Women, kids must wear helmets too to avoid head injury (March 20 is World Head Injury Awareness Day)

New Delhi, March 20 (IANS) Some scenes are so much a part of our everyday life that they hardly strike us as being strange or downright illogical. Like the sight of a family on a two-wheeler: The man has a helmet on, but the woman and the children don’t.

Doctors say that often women victims of road accidents suffer more head injury because they don’t have protective gear – a point to seriously ponder upon, given India’s dubious record of highest road accident cases in the world.
“I have just discharged a woman who had a head injury in an accident and had to be operated upon. She was on a two-wheeler and did not have a helmet on. Such cases are becoming very common these days – the reason why I feel wearing helmets should be made compulsory for women,” Rajendra Prasad, neurosurgeon at Apollo Hospital, told IANS.
He says children too should be made to wear safety gear on two-wheelers.
“In some countries children are banned on two-wheelers. In Cambodia and Vietnam children have to wear helmets. This is something that needs to be addressed in India too. A large number of cases of both minor and major head injuries in children and women can be avoided by making wearing helmets compulsory,” Prasad said.
Many times, doctors say, patients admit that they don’t buy a helmet because it seems like an excess expenditure.
“When I hear that, I offer my patients a simple calculation. A good quality helmet costs around Rs.3,000 – at times you will get it cheaper. Two days’ treatment for a head injury costs around Rs.40,000-50,000. And if there is surgery, it can go up to a lakh. The choice is yours,” says Asha Bakshi, neurosurgeon at Max Super Speciality hospital.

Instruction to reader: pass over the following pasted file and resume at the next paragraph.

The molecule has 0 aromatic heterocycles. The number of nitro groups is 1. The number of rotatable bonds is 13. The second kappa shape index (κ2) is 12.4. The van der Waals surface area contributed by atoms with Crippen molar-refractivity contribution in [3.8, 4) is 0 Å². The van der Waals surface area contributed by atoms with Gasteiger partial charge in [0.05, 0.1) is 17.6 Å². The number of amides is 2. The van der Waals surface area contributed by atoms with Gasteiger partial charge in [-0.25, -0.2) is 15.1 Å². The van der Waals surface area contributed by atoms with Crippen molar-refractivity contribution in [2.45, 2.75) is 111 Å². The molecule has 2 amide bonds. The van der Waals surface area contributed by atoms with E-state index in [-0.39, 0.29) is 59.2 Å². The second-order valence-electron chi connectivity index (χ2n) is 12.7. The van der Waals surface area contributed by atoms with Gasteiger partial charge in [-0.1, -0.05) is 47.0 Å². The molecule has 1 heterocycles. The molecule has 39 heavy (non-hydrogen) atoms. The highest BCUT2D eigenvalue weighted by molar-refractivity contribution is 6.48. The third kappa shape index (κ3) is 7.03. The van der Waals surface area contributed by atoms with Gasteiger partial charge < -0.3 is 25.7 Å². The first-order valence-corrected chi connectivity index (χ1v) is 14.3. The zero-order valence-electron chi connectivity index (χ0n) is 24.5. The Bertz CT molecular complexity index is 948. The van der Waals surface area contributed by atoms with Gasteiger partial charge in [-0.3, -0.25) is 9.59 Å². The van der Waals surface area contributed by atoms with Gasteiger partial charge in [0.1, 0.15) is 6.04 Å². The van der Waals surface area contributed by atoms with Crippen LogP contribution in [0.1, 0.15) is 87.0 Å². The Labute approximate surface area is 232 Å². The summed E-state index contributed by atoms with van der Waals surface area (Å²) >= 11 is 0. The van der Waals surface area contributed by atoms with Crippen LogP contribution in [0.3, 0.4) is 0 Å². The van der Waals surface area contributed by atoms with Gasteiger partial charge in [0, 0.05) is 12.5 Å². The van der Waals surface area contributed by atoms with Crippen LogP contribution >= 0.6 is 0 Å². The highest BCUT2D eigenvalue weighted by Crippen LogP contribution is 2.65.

Wearing of helmet is often not seen as a safety measure but simply a rule which, if not allowed, will invite a penalty.
The issue of making helmet wearing compulsory for women pillion riders has been a debatable one. Sikh women have refused to wear helmets, citing religious reasons.
Bakshi says the number of head injury cases in India is high.
“In the last 10 months in our hospital alone we have had 400 cases of head injuries, most relating to road accidents,” she said.
Prasad says the Indian Head Injuries Foundation, of which he is a part, is in talks with helmet makers to make good quality and economical protective gear that will be accessible to all.
Doctors also harp on the urgent need for life saving skills training for police personnel and even mediapersons who are usually among the first ones to reach accident sites.
Bakshi cautions about spinal injury cases. “If one is not careful, then lifting an accident victim who has a spinal injury will do more harm than good.
“But apart from road accidents, there are many instances in which seemingly small head injuries turn serious. Children falling off the bed is one example,” says Anjali Mukherjee, who works in the neurosurgery department of a private hospital.
“When a child falls off some height, look out for symptoms of head injury. Is there a bump? Was the child stunned? Is she crying excessively? Is she irritated, not eating well, is dizzy and vomiting?
A CT scan will rule out the possibility of Extradural Haematoma which is a blood clot inside the head.
Similarly for somebody older, a concussion followed by a bump on the head and amnesia, or dizziness and vomiting should be taken seriously. “Especially those who are on aspirin,” Bakshi said.
(Azera Parveen Rahman can be contacted at [email protected])